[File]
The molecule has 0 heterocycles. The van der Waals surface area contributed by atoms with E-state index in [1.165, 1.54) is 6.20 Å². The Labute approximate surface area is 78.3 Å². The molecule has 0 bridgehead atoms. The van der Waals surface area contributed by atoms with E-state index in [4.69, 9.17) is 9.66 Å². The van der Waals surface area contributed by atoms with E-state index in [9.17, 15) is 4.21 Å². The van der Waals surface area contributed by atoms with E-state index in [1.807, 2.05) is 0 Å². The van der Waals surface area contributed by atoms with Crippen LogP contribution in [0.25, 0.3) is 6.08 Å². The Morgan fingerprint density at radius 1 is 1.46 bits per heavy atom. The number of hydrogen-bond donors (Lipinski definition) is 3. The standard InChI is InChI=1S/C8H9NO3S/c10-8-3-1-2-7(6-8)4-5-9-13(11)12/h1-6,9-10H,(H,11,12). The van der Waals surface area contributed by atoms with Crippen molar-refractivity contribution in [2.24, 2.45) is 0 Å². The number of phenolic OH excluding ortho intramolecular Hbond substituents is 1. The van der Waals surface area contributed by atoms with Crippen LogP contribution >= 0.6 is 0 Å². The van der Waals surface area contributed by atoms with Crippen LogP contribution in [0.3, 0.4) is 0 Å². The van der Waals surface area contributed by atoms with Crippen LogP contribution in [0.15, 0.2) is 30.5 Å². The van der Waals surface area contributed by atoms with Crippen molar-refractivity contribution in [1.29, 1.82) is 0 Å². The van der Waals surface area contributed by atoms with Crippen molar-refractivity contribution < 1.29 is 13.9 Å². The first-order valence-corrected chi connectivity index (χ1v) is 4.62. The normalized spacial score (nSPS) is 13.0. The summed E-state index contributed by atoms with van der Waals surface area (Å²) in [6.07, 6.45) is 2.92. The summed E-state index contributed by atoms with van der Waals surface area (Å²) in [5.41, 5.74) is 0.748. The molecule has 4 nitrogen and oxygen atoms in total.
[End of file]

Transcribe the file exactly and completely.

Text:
The molecule has 0 heterocycles. The van der Waals surface area contributed by atoms with E-state index in [1.165, 1.54) is 6.20 Å². The Labute approximate surface area is 78.3 Å². The molecule has 0 bridgehead atoms. The van der Waals surface area contributed by atoms with E-state index in [4.69, 9.17) is 9.66 Å². The van der Waals surface area contributed by atoms with E-state index in [9.17, 15) is 4.21 Å². The van der Waals surface area contributed by atoms with E-state index in [1.807, 2.05) is 0 Å². The van der Waals surface area contributed by atoms with Crippen LogP contribution in [0.25, 0.3) is 6.08 Å². The Morgan fingerprint density at radius 1 is 1.46 bits per heavy atom. The number of hydrogen-bond donors (Lipinski definition) is 3. The standard InChI is InChI=1S/C8H9NO3S/c10-8-3-1-2-7(6-8)4-5-9-13(11)12/h1-6,9-10H,(H,11,12). The van der Waals surface area contributed by atoms with Crippen molar-refractivity contribution in [2.24, 2.45) is 0 Å². The number of phenolic OH excluding ortho intramolecular Hbond substituents is 1. The van der Waals surface area contributed by atoms with Crippen LogP contribution >= 0.6 is 0 Å². The van der Waals surface area contributed by atoms with Crippen LogP contribution in [0.3, 0.4) is 0 Å². The van der Waals surface area contributed by atoms with Crippen LogP contribution in [0.15, 0.2) is 30.5 Å². The van der Waals surface area contributed by atoms with Crippen molar-refractivity contribution in [1.29, 1.82) is 0 Å². The van der Waals surface area contributed by atoms with Crippen molar-refractivity contribution < 1.29 is 13.9 Å². The first-order valence-corrected chi connectivity index (χ1v) is 4.62. The normalized spacial score (nSPS) is 13.0. The summed E-state index contributed by atoms with van der Waals surface area (Å²) in [6.07, 6.45) is 2.92. The summed E-state index contributed by atoms with van der Waals surface area (Å²) in [5.41, 5.74) is 0.748. The molecule has 4 nitrogen and oxygen atoms in total.